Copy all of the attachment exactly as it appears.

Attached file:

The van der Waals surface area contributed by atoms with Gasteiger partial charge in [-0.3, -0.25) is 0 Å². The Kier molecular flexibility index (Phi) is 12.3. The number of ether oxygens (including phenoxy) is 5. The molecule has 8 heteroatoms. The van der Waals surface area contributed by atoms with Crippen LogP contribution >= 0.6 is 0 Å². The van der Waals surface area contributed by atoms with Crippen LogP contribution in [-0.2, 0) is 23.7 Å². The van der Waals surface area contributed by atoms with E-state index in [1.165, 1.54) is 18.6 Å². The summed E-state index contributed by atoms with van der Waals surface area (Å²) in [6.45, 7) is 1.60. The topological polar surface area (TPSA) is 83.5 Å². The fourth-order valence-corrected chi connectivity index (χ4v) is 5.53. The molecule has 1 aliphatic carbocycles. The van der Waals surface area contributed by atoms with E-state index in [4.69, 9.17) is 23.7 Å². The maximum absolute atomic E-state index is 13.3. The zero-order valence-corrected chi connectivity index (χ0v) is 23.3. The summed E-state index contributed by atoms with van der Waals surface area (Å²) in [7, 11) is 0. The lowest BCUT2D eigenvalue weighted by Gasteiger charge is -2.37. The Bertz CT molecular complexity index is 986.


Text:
The van der Waals surface area contributed by atoms with Gasteiger partial charge in [-0.3, -0.25) is 0 Å². The Kier molecular flexibility index (Phi) is 12.3. The number of ether oxygens (including phenoxy) is 5. The molecule has 8 heteroatoms. The van der Waals surface area contributed by atoms with Crippen LogP contribution >= 0.6 is 0 Å². The van der Waals surface area contributed by atoms with Crippen LogP contribution in [-0.2, 0) is 23.7 Å². The van der Waals surface area contributed by atoms with E-state index in [1.165, 1.54) is 18.6 Å². The summed E-state index contributed by atoms with van der Waals surface area (Å²) in [6.45, 7) is 1.60. The topological polar surface area (TPSA) is 83.5 Å². The fourth-order valence-corrected chi connectivity index (χ4v) is 5.53. The molecule has 1 aliphatic carbocycles. The van der Waals surface area contributed by atoms with E-state index in [4.69, 9.17) is 23.7 Å². The maximum absolute atomic E-state index is 13.3. The zero-order valence-corrected chi connectivity index (χ0v) is 23.3. The summed E-state index contributed by atoms with van der Waals surface area (Å²) in [7, 11) is 0. The lowest BCUT2D eigenvalue weighted by Gasteiger charge is -2.37. The Bertz CT molecular complexity index is 986.